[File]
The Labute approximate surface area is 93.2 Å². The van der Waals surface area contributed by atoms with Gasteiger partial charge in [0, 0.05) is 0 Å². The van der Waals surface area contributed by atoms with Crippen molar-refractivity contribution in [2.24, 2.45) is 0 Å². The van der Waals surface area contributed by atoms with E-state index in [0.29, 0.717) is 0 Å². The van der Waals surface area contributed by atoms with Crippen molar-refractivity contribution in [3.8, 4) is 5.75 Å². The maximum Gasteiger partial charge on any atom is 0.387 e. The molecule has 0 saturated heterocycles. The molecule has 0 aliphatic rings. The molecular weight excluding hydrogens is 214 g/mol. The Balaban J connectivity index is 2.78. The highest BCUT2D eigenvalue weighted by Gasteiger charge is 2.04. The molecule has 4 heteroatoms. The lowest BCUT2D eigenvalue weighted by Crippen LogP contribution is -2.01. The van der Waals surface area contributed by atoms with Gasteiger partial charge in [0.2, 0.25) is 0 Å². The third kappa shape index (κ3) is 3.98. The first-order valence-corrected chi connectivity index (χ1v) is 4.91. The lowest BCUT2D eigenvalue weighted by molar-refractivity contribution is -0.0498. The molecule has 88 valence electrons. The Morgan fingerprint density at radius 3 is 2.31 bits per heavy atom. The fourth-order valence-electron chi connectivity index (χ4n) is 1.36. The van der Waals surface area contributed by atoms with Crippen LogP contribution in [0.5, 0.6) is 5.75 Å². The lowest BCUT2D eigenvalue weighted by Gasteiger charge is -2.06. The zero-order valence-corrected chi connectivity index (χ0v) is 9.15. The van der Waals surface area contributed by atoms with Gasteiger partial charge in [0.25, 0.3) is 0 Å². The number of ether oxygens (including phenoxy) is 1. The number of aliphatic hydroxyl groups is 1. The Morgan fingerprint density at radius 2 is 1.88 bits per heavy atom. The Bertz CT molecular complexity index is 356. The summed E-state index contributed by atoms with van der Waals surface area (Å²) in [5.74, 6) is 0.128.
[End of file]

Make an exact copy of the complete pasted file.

The Labute approximate surface area is 93.2 Å². The van der Waals surface area contributed by atoms with Gasteiger partial charge in [0, 0.05) is 0 Å². The van der Waals surface area contributed by atoms with Crippen molar-refractivity contribution in [2.24, 2.45) is 0 Å². The van der Waals surface area contributed by atoms with E-state index in [0.29, 0.717) is 0 Å². The van der Waals surface area contributed by atoms with Crippen molar-refractivity contribution in [3.8, 4) is 5.75 Å². The maximum Gasteiger partial charge on any atom is 0.387 e. The molecule has 0 saturated heterocycles. The molecule has 0 aliphatic rings. The molecular weight excluding hydrogens is 214 g/mol. The Balaban J connectivity index is 2.78. The highest BCUT2D eigenvalue weighted by Gasteiger charge is 2.04. The molecule has 4 heteroatoms. The lowest BCUT2D eigenvalue weighted by Crippen LogP contribution is -2.01. The van der Waals surface area contributed by atoms with Gasteiger partial charge in [0.2, 0.25) is 0 Å². The third kappa shape index (κ3) is 3.98. The first-order valence-corrected chi connectivity index (χ1v) is 4.91. The lowest BCUT2D eigenvalue weighted by molar-refractivity contribution is -0.0498. The molecule has 88 valence electrons. The Morgan fingerprint density at radius 3 is 2.31 bits per heavy atom. The fourth-order valence-electron chi connectivity index (χ4n) is 1.36. The van der Waals surface area contributed by atoms with Crippen LogP contribution in [0.5, 0.6) is 5.75 Å². The lowest BCUT2D eigenvalue weighted by Gasteiger charge is -2.06. The zero-order valence-corrected chi connectivity index (χ0v) is 9.15. The van der Waals surface area contributed by atoms with Gasteiger partial charge in [0.25, 0.3) is 0 Å². The number of ether oxygens (including phenoxy) is 1. The number of aliphatic hydroxyl groups is 1. The Morgan fingerprint density at radius 2 is 1.88 bits per heavy atom. The Bertz CT molecular complexity index is 356. The summed E-state index contributed by atoms with van der Waals surface area (Å²) in [5.74, 6) is 0.128.